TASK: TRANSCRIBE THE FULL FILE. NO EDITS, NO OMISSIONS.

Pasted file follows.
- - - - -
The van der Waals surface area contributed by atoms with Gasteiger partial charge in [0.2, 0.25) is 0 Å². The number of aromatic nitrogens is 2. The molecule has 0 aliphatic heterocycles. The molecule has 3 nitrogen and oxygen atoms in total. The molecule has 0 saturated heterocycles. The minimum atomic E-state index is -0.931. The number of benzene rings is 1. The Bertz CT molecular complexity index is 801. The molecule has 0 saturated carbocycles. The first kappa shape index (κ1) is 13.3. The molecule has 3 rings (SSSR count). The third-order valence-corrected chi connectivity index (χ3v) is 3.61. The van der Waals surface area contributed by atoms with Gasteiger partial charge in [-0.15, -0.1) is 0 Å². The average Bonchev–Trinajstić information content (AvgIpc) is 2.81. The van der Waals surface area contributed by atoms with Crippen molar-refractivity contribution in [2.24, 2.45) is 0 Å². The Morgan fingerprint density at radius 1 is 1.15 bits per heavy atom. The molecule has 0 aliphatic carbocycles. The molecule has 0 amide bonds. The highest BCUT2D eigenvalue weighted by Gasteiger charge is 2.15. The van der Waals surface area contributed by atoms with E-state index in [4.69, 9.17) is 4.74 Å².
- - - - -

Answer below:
The van der Waals surface area contributed by atoms with Gasteiger partial charge in [0.2, 0.25) is 0 Å². The number of aromatic nitrogens is 2. The molecule has 0 aliphatic heterocycles. The molecule has 3 nitrogen and oxygen atoms in total. The molecule has 0 saturated heterocycles. The minimum atomic E-state index is -0.931. The number of benzene rings is 1. The Bertz CT molecular complexity index is 801. The molecule has 0 saturated carbocycles. The first kappa shape index (κ1) is 13.3. The molecule has 3 rings (SSSR count). The third-order valence-corrected chi connectivity index (χ3v) is 3.61. The van der Waals surface area contributed by atoms with Gasteiger partial charge in [-0.15, -0.1) is 0 Å². The average Bonchev–Trinajstić information content (AvgIpc) is 2.81. The van der Waals surface area contributed by atoms with Crippen molar-refractivity contribution in [2.24, 2.45) is 0 Å². The Morgan fingerprint density at radius 1 is 1.15 bits per heavy atom. The molecule has 0 aliphatic carbocycles. The molecule has 0 amide bonds. The highest BCUT2D eigenvalue weighted by Gasteiger charge is 2.15. The van der Waals surface area contributed by atoms with E-state index in [4.69, 9.17) is 4.74 Å².